Governor Robert Bentley has now interviewed 20 Republicans on his path to selecting a replacement for U.S. Senator Jeff Sessions, who President-elect Donald Trump announced as his pick for Attorney General.

Under Alabama law, Bentley has the right to appoint a temporary replacement if a U.S. Senate seat becomes vacant, although a special election must be held sometime before the next general election cycle in 2018.

After Trump’s announcement, Gov. Bentley released a statement saying that he would seek to appoint someone to the seat who holds the same “conservative values” as Sessions.

“I will choose an appointee who shares those values and will work to further the agenda of President-elect Trump, all while keeping Alabama first in his or her mind,” Bentley said in a statement released by his office. “This person must uphold the Constitution, value the rights of the Second Amendment, the rights of the states, support pro-life issues, implement a strong national security policy and support domestic job creation.”

Bentley also said he’d reached out to some of the state’s top Republicans to hear their thoughts on who should replace Sessions.

“I have already spoken today with ALGOP chairwoman Terry Lathan and told her that I will be asking members of the executive committee to submit names of those they feel are most qualified to serve as U.S. Senator,” Bentley said.

Although those particular recommendations weren’t made public, the list of those interested in the position is a long one. The number of those interviewed is nearing two dozen, and the governor’s office has yet to say the sit-downs with the state’s Senate hopefuls are over.

Those already interviewed by Gov. Bentley for Sessions’ seat are: Alabama U.S. Representatives Martha Roby, Gary Palmer, Mo Brooks and Robert Aderholt; state Senators Phil Williams, Greg Reed, Del Marsh, Arthur Orr, Bill Hightower, Trip Pittman and Cam Ward; state Representatives Bill Poole and Connie Rowe; Cabinet members Julie Magee and Jim Byard; Trump’s state campaign chairman, Perry Hooper; former gubernatorial candidate Tim James; Alabama Supreme Court Associate Justice Glenn Murdock; suspended Alabama Supreme Court Chief Justice Roy Moore; and state Attorney General Luther Strange.

The first and only person to throw their hat into the electoral ring for the seat so far, though, has been Strange, who has said that, regardless of who Bentley chooses as Sessions’ successor, he will run to become Alabama’s junior senator when the special election rolls around.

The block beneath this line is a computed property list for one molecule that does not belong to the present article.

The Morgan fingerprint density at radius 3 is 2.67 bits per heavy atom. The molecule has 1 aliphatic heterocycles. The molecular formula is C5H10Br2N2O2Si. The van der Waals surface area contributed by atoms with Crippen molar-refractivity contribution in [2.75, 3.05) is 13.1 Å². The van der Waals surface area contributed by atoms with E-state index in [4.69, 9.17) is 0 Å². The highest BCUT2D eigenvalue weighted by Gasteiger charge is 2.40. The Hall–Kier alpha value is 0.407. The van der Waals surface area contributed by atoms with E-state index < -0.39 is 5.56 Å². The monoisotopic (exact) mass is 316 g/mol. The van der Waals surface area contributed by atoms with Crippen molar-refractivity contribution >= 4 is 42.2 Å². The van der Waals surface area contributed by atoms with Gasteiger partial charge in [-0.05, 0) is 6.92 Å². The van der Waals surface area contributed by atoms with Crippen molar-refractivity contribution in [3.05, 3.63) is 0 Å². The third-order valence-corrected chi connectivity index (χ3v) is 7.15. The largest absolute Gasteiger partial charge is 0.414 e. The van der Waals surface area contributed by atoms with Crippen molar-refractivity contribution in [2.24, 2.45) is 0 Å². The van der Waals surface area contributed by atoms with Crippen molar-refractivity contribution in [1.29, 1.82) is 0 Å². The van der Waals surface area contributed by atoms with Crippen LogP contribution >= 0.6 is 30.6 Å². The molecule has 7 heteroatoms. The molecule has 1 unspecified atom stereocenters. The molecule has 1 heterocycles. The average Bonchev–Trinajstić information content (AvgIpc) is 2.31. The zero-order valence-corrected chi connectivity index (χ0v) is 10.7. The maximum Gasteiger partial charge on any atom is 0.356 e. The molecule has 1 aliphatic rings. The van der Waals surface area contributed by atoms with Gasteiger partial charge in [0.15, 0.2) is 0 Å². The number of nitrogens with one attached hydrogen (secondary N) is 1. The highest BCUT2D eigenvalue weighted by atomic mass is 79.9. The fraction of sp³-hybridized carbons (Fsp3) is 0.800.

“The people of our state sent me to Montgomery to fight corruption and fight for them. I’ve worked hard to honor that trust,” Strange said in a statement announcing his eventual bid for the seat. “I plan on doing the same in Washington.”

Aside from Strange, those most publicly interested in Sessions’ post have been members of Alabama’s U.S. House delegation.

Rep. Aderholt said his time in Washington would help him represent the state if he were chosen.

“Having spent 20 years here, I feel like I at least understand how the structure works up here and I would be someone who could hit the ground running,” Aderholt said in a statement

Rep. Brooks has also expressed interest, saying he is the candidate for the spot with a record most like Sessions’.

“I’m the candidate that has the proven track record with respect to the very same issues that Sen. Jeff Sessions has so ably highlighted during his term as a United States senator,” he said.

Most of those interviewed by the governor, however, have either kept tight-lipped about their interest or talked it down when asked.

“There are a lot of good people seeking this appointment,” said state Sen. Orr, who many consider one of the top contenders for the position. “I would be honored to serve and represent the people of Alabama at that level.”

When asked her view of the governor’s interviews, Nancy Worley, chairwoman of the Alabama Democratic Party, told Lagniappe she believes the process may hurt Republicans — particularly Gov. Bentley — in the end.

“The governor is using an interesting, but lengthy, process,” she said. “While politicos normally apply for these positions, I do not recall this kind of public invitation to apply. The more people he interviews, the more people ‘get their hopes up’ and the more people are angry when they don’t get the appointment.”

Worley also said she’s not holding her breath when it comes to Bentley interviewing Democrats, but added that his appointment may be a surprise: himself.

“Our [Democratic Party] Executive Board met on Dec. 10 and discussed this position and potential interest from Democrats, but I have not heard of Democrats who think they will get the appointment. He should interview at least one Democrat, just for comparison’s sake,” she told Lagniappe, adding “He could always appoint himself, which would make Kay Ivey the governor.”

Sen. Jeff Sessions’ confirmation hearings for Attorney General are scheduled to begin Jan. 10-11. Bentley’s appointment of his successor could be made immediately following Sessions’ resignation from the Senate.